Wolverton railway station serves northern Milton Keynes, especially Wolverton and surrounding nearby districts. The station is on the West Coast Main Line between Milton Keynes and Northampton. The station 8s one of six station serving the Milton Keynes urban area. First built for the opening of the London and Birmingham Railway in 1838, on the embankment just north of the canal. It proved to be temporary as it expanded to the south and built a large permanent station in the southern location in 1840. The new station included refreshment rooms which for a time were famous throughout the land and the waiting room was lavishly redecorated for the visit of Queen Victoria in 1844, who spent that Christmas as the guest of the Duke of Buckingham and Chandos. In 1881 the main line was re-routed to the east to allow for expansion of the Wolverton Railway Works and a new station built. In recent years, with the advent of fast trains, Wolverton gained notoriety among railwaymen for its famously tight curve. The curve was a result of the station being moved eastward in 1881, to permit extension of the Wolverton railway works. The path of the original route is visible at both the north and south ends of the divergence. Near the station, the track crosses the valley of the Great Ouse on a viaduct. Slightly further north, the Northampton loop leaves the main line at Hanslope Junction.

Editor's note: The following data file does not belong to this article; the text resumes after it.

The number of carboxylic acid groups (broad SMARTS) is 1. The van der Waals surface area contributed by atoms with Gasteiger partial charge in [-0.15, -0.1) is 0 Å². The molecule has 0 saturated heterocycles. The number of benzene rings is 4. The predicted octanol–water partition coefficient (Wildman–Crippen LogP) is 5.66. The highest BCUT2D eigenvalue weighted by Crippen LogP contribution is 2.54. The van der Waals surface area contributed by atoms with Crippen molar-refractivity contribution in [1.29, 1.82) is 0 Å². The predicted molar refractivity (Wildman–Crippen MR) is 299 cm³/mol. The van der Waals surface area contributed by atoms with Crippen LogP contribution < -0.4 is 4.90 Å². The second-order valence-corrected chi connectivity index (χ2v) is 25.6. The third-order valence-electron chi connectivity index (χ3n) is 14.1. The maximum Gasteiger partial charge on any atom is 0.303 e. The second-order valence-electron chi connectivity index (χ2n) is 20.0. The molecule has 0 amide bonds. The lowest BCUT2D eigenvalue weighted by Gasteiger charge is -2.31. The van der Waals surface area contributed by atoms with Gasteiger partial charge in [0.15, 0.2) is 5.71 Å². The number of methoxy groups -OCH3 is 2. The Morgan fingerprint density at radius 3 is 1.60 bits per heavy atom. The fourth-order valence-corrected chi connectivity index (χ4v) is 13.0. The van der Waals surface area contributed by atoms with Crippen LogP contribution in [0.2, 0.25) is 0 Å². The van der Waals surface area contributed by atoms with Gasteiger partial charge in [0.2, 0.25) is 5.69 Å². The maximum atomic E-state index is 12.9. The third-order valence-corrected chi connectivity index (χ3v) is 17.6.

The station has four platforms, of which just two are normally in use. Platforms 1 & 2 are the 'fast' lines and are trains very rarely stop here.